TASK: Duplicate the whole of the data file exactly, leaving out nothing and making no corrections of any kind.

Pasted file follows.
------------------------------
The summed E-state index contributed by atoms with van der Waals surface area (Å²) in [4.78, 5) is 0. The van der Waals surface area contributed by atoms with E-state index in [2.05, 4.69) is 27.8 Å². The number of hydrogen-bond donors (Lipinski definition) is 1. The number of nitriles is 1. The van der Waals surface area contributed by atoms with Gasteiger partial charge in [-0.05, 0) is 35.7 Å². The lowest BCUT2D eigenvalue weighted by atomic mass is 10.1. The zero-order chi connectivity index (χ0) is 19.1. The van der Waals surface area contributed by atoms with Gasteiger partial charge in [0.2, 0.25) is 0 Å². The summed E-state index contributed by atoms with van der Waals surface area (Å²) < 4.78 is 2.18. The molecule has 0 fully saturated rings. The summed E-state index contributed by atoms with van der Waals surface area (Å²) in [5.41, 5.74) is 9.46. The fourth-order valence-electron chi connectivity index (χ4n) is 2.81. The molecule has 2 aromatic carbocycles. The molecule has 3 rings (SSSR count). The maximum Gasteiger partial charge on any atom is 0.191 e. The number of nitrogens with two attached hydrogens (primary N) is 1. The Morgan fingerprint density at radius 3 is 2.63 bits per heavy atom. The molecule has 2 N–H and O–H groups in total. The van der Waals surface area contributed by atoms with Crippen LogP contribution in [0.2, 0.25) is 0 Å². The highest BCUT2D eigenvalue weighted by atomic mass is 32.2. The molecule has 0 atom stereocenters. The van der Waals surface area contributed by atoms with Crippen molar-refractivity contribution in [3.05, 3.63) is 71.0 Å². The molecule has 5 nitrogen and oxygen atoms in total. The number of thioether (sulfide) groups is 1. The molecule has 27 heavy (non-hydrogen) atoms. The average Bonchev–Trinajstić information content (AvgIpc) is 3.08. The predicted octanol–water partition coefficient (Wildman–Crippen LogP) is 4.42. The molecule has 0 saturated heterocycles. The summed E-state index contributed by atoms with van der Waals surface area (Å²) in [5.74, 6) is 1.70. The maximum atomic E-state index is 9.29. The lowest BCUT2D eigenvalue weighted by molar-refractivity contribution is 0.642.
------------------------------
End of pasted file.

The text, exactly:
The summed E-state index contributed by atoms with van der Waals surface area (Å²) in [4.78, 5) is 0. The van der Waals surface area contributed by atoms with E-state index in [2.05, 4.69) is 27.8 Å². The number of hydrogen-bond donors (Lipinski definition) is 1. The number of nitriles is 1. The van der Waals surface area contributed by atoms with Gasteiger partial charge in [-0.05, 0) is 35.7 Å². The lowest BCUT2D eigenvalue weighted by atomic mass is 10.1. The zero-order chi connectivity index (χ0) is 19.1. The van der Waals surface area contributed by atoms with Gasteiger partial charge in [0.2, 0.25) is 0 Å². The summed E-state index contributed by atoms with van der Waals surface area (Å²) < 4.78 is 2.18. The molecule has 0 fully saturated rings. The summed E-state index contributed by atoms with van der Waals surface area (Å²) in [5.41, 5.74) is 9.46. The fourth-order valence-electron chi connectivity index (χ4n) is 2.81. The molecule has 2 aromatic carbocycles. The molecule has 3 rings (SSSR count). The maximum Gasteiger partial charge on any atom is 0.191 e. The number of nitrogens with two attached hydrogens (primary N) is 1. The Morgan fingerprint density at radius 3 is 2.63 bits per heavy atom. The molecule has 2 N–H and O–H groups in total. The van der Waals surface area contributed by atoms with Crippen LogP contribution in [0.2, 0.25) is 0 Å². The highest BCUT2D eigenvalue weighted by atomic mass is 32.2. The molecule has 0 atom stereocenters. The van der Waals surface area contributed by atoms with Crippen molar-refractivity contribution in [3.05, 3.63) is 71.0 Å². The molecule has 5 nitrogen and oxygen atoms in total. The number of thioether (sulfide) groups is 1. The molecule has 27 heavy (non-hydrogen) atoms. The average Bonchev–Trinajstić information content (AvgIpc) is 3.08. The predicted octanol–water partition coefficient (Wildman–Crippen LogP) is 4.42. The molecule has 0 saturated heterocycles. The summed E-state index contributed by atoms with van der Waals surface area (Å²) in [5.74, 6) is 1.70. The maximum atomic E-state index is 9.29. The lowest BCUT2D eigenvalue weighted by molar-refractivity contribution is 0.642.